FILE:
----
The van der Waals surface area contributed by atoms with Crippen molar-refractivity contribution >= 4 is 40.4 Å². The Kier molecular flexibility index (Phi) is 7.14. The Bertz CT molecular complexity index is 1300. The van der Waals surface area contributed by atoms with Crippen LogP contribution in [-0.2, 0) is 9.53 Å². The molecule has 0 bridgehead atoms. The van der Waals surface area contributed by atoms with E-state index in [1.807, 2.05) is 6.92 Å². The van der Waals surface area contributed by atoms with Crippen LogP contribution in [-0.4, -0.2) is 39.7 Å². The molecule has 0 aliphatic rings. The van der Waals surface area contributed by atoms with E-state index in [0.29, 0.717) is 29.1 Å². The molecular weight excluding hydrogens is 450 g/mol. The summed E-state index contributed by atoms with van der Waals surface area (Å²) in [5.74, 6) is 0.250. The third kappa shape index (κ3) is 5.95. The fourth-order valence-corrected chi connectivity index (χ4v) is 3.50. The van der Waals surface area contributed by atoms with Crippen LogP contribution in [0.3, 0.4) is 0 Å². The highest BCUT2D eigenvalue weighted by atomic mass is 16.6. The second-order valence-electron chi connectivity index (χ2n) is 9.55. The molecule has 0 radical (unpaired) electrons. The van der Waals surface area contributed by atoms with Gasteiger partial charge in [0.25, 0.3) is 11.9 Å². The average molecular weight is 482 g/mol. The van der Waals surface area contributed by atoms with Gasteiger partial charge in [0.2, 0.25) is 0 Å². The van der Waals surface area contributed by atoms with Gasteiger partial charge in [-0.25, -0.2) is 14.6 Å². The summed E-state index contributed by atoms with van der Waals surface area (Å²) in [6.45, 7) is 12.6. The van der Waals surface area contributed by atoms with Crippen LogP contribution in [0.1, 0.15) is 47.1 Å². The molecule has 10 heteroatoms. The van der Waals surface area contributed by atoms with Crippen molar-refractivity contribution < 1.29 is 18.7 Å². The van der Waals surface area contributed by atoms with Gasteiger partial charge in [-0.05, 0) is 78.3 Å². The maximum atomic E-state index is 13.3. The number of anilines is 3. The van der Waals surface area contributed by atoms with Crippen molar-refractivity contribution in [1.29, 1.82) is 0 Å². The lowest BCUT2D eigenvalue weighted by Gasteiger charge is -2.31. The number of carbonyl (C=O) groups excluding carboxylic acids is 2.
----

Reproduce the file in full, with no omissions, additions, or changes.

The van der Waals surface area contributed by atoms with Crippen molar-refractivity contribution >= 4 is 40.4 Å². The Kier molecular flexibility index (Phi) is 7.14. The Bertz CT molecular complexity index is 1300. The van der Waals surface area contributed by atoms with Crippen LogP contribution in [-0.2, 0) is 9.53 Å². The molecule has 0 bridgehead atoms. The van der Waals surface area contributed by atoms with E-state index in [1.807, 2.05) is 6.92 Å². The van der Waals surface area contributed by atoms with Crippen LogP contribution in [-0.4, -0.2) is 39.7 Å². The molecule has 0 aliphatic rings. The van der Waals surface area contributed by atoms with E-state index in [0.29, 0.717) is 29.1 Å². The molecular weight excluding hydrogens is 450 g/mol. The summed E-state index contributed by atoms with van der Waals surface area (Å²) in [5.74, 6) is 0.250. The third kappa shape index (κ3) is 5.95. The fourth-order valence-corrected chi connectivity index (χ4v) is 3.50. The van der Waals surface area contributed by atoms with Crippen LogP contribution in [0.3, 0.4) is 0 Å². The highest BCUT2D eigenvalue weighted by atomic mass is 16.6. The second-order valence-electron chi connectivity index (χ2n) is 9.55. The molecule has 0 radical (unpaired) electrons. The van der Waals surface area contributed by atoms with Gasteiger partial charge in [0.25, 0.3) is 11.9 Å². The average molecular weight is 482 g/mol. The van der Waals surface area contributed by atoms with Gasteiger partial charge in [0.2, 0.25) is 0 Å². The van der Waals surface area contributed by atoms with Gasteiger partial charge in [-0.25, -0.2) is 14.6 Å². The summed E-state index contributed by atoms with van der Waals surface area (Å²) in [6.45, 7) is 12.6. The van der Waals surface area contributed by atoms with Crippen LogP contribution in [0.1, 0.15) is 47.1 Å². The molecule has 10 heteroatoms. The van der Waals surface area contributed by atoms with Crippen molar-refractivity contribution < 1.29 is 18.7 Å². The van der Waals surface area contributed by atoms with Gasteiger partial charge in [-0.05, 0) is 78.3 Å². The maximum atomic E-state index is 13.3. The number of anilines is 3. The van der Waals surface area contributed by atoms with Crippen molar-refractivity contribution in [1.29, 1.82) is 0 Å². The lowest BCUT2D eigenvalue weighted by Gasteiger charge is -2.31. The number of carbonyl (C=O) groups excluding carboxylic acids is 2.